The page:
Scales On Fire
4/12/2011, 4:38 p.m.
My grandmother waits on a bank teller line better than you...
Doesn't have much of a ring does it?
There are plenty of things we have to do in life that we really don't want to do. Some are pretty boring. Some come every few months, some we have to do every day. We rarely though, do things that don't make us feel good without either some reward, or without the oppression of rules. So when it comes to ourselves, guilt becomes an authority figure we really don't want to deal with, and unpleasant things become the work of others on us. Animosity toward unpleasant things, like trips to the DMV or airports, becomes directed toward the workers there. We can't imagine what DMV workers and airport screeners do on their regular time when they're not harassing us, and to us, these are society's most repulsive human beings.
That same focus of negativity is thrown upon personal trainers when people go to them with a blind "understanding" of how they respond to the negative elements of exercise. They ask the trainer to "kill them" and they say things like "I know I need discipline," and most trainers oblige them with tough workouts and voice-shrilling screams, and no one really cares if the client likes exercise at some point. Exercise falls to the tier of church and the doctor: You know it's important to go, and it's always a personal positive when it's over, but it's tedious and not a hammock on the beach with a bowl full of ice cream. Most of us think we need the yelling to continuously remind us of the negativity and overcoming it.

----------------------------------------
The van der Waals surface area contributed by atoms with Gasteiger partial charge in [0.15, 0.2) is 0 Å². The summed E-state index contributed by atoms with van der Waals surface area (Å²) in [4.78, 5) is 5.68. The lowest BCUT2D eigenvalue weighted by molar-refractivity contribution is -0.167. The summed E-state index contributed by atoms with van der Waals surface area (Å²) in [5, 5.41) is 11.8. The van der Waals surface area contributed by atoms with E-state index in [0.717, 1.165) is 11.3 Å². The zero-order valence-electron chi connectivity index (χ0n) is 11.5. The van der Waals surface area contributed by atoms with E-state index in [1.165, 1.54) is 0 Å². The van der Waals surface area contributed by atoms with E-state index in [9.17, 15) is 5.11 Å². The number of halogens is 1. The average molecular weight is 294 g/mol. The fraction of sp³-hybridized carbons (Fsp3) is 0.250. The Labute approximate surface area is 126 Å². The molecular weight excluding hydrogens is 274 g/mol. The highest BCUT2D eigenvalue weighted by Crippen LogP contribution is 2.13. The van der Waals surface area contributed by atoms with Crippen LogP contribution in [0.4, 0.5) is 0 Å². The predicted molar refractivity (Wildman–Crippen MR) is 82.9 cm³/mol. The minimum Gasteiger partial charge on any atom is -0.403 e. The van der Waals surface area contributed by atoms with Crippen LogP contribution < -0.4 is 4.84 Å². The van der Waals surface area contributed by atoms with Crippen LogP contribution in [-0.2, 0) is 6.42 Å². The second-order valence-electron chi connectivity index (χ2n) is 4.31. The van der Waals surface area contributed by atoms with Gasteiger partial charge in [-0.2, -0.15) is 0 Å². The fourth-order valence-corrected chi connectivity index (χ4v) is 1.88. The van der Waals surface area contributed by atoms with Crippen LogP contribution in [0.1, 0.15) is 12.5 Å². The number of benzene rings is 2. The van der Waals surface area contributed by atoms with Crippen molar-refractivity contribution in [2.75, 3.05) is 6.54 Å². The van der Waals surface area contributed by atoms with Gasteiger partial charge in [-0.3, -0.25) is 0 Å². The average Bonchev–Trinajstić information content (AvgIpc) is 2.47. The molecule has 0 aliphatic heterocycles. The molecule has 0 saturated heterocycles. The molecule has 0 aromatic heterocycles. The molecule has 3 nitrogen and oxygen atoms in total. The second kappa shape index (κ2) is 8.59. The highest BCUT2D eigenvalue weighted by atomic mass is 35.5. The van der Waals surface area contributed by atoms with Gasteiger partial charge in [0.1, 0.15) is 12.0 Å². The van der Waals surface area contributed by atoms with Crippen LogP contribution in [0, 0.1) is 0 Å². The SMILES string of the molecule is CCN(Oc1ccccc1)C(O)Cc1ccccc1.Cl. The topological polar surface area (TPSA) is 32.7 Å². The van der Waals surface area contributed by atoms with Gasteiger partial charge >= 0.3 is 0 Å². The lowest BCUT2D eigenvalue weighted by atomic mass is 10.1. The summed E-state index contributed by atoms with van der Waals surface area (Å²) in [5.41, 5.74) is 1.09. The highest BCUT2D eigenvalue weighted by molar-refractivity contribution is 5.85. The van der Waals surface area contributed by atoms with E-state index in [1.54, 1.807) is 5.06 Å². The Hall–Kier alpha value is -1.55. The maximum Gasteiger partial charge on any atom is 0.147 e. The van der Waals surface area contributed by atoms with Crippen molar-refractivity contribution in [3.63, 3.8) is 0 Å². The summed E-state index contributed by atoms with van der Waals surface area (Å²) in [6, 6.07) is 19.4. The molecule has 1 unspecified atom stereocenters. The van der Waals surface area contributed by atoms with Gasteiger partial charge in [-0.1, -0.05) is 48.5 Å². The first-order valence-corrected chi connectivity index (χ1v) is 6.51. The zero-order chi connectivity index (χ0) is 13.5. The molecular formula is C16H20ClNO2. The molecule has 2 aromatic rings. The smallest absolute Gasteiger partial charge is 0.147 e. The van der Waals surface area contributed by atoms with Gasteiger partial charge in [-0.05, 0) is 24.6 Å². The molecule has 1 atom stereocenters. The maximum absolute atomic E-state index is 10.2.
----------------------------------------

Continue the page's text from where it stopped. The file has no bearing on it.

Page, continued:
But we overcome a whole lot of things in life, negative and positive, and piled up bills and dirty dishes are what we'd have to show for life if we needed someone to yell at us to do them. They're just things we handle, without being insulted to do it. Why? The results are immediate and obvious. With our bodies, the results of hard work are gradual and for some, only as good as yesterday's workout. So impatience adds to the negativity. Why not hire someone to be impatient for you? To be impatient with your bevy of gradual processes? To be impatient with your missed days of on-your-own training and your anger at something they should love with so much passion. Having our needs served is great, but emotionally, having our needs served in order to miss the point of something physically taxing is harmful, and as silly as having to be yelled at to keep yourself healthy.